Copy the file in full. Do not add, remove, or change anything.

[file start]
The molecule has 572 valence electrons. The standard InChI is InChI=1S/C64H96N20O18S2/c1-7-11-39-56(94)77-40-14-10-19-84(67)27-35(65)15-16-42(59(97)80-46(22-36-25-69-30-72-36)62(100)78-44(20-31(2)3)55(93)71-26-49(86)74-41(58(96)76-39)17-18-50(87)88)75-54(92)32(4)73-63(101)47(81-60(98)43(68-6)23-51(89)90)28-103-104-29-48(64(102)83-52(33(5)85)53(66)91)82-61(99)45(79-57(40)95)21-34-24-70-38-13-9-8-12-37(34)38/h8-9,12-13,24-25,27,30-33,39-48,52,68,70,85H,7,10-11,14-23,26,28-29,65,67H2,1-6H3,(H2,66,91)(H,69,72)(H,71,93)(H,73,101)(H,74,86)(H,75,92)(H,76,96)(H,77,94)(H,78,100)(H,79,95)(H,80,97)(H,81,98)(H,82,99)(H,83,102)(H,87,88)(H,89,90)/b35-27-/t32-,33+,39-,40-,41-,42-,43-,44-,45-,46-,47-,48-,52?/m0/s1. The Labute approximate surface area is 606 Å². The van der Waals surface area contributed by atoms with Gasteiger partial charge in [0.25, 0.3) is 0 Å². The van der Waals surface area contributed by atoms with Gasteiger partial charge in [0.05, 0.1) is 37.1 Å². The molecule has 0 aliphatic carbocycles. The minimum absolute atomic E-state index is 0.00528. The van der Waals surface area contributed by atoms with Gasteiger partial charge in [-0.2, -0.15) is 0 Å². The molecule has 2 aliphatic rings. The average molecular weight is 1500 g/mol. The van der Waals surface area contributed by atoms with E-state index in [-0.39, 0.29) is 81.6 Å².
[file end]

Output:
The molecule has 572 valence electrons. The standard InChI is InChI=1S/C64H96N20O18S2/c1-7-11-39-56(94)77-40-14-10-19-84(67)27-35(65)15-16-42(59(97)80-46(22-36-25-69-30-72-36)62(100)78-44(20-31(2)3)55(93)71-26-49(86)74-41(58(96)76-39)17-18-50(87)88)75-54(92)32(4)73-63(101)47(81-60(98)43(68-6)23-51(89)90)28-103-104-29-48(64(102)83-52(33(5)85)53(66)91)82-61(99)45(79-57(40)95)21-34-24-70-38-13-9-8-12-37(34)38/h8-9,12-13,24-25,27,30-33,39-48,52,68,70,85H,7,10-11,14-23,26,28-29,65,67H2,1-6H3,(H2,66,91)(H,69,72)(H,71,93)(H,73,101)(H,74,86)(H,75,92)(H,76,96)(H,77,94)(H,78,100)(H,79,95)(H,80,97)(H,81,98)(H,82,99)(H,83,102)(H,87,88)(H,89,90)/b35-27-/t32-,33+,39-,40-,41-,42-,43-,44-,45-,46-,47-,48-,52?/m0/s1. The Labute approximate surface area is 606 Å². The van der Waals surface area contributed by atoms with Gasteiger partial charge in [0.25, 0.3) is 0 Å². The van der Waals surface area contributed by atoms with Gasteiger partial charge in [0.05, 0.1) is 37.1 Å². The molecule has 0 aliphatic carbocycles. The minimum absolute atomic E-state index is 0.00528. The van der Waals surface area contributed by atoms with Gasteiger partial charge in [-0.2, -0.15) is 0 Å². The molecule has 2 aliphatic rings. The average molecular weight is 1500 g/mol. The van der Waals surface area contributed by atoms with E-state index in [-0.39, 0.29) is 81.6 Å².